Tech

Time Lords decree an end to leap seconds

The Bureau International des Poids et Mesures (BIPM) has made a decision, and declared that the world can do without leap seconds.

Leap seconds have occasionally been added to official timekeeping records to reflect changes in the Earth’s angular rotation and a way of measuring time called UT1.

While UT1 is valid and correct, the world also measures time using Coordinated Universal Time (UTC) – a time scale produced by BIPM.

Adding leap seconds to satisfy UT1 messes with UTC, and that makes time’s overseers unhappy.

Leap seconds are also painful to promulgate in the digital realm. The Linux kernel’s inability to handle added leap seconds caused plenty of crashes in 2012. A 2015 leap second also caused issues and in 2016 Cloudflare stumbled when confronted with the need to add a second.

Doing away with leap seconds has therefore been up for debate since at least 2013, on grounds that they’re more trouble than they’re worth and represent risks to important communications and computing systems.

Even Meta agrees with that argument, and earlier this year added its voice to calls for their demise.

Last week, the BIPM’s 27th General Conference on Weights and Measures decided [PDF] the leap second’s day is done.

The reasons behind the decision include that Earth’s rotation has changed and we may need to insert a negative leap second – a reversal of time that has never been tried. The BIPM also revisited arguments that, as there is no standard way to handle the introduction of leap seconds, they create risks to telecommunications systems and the global positioning system.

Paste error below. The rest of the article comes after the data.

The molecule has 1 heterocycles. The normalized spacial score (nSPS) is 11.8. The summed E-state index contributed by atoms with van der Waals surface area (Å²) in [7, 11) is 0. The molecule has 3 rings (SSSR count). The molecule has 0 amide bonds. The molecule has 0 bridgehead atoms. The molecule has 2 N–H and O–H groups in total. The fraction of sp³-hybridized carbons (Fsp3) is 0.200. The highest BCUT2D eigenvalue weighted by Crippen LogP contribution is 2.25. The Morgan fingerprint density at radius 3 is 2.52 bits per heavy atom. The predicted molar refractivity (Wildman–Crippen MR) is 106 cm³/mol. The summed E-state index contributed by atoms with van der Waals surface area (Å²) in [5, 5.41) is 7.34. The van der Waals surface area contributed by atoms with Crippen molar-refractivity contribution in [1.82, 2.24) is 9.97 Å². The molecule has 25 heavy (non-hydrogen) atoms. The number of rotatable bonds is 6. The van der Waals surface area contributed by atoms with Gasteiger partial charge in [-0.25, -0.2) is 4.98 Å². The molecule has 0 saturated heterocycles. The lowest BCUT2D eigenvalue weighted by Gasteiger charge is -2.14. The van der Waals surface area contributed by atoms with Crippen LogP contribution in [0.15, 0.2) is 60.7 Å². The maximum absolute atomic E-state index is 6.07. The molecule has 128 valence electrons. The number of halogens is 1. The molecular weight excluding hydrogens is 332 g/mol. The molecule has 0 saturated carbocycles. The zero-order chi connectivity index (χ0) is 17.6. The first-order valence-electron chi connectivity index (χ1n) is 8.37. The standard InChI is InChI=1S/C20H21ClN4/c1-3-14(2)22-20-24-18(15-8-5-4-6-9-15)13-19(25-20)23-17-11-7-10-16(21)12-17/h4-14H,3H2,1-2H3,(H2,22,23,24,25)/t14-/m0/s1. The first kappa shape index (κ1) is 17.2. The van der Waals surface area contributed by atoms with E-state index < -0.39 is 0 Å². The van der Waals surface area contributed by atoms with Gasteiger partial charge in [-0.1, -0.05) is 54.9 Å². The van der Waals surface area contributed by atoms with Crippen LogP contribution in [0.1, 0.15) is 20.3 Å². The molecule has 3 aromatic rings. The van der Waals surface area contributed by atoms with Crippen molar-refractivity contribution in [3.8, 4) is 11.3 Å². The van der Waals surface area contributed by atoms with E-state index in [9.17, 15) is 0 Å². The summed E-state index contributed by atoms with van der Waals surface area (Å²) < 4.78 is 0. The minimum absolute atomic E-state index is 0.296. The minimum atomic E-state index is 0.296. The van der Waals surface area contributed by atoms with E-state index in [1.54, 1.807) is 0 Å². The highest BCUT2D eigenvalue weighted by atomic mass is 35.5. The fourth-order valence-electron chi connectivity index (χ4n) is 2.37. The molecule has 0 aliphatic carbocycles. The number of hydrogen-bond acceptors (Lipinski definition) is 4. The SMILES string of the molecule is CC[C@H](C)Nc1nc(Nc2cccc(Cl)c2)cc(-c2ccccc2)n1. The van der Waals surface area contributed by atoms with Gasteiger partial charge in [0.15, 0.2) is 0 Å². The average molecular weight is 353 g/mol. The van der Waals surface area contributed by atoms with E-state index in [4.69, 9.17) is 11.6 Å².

The body therefore called for an end to leap seconds and for work to commence on a proposal for a “new maximum value for the difference (UT1-UTC) that will ensure the continuity of UTC for at least a century.”

A 2035 deadline for formulating that maximum value was set, and the 28th General Conference on Weights and Measures in 2026 will vote on a resolution to make it happen.

All of which will hopefully satisfy time lords and techies alike.

Many, many, years would need to pass for this decision to become problematic, although there have been moments in history when calendars were badly out of synch with the seasons. One of Julius Ceasar’s key reforms was to change the Roman calendar so that occasional insertions of extra months were no longer necessary to allow accurate timekeeping. ®

SourceThe Register

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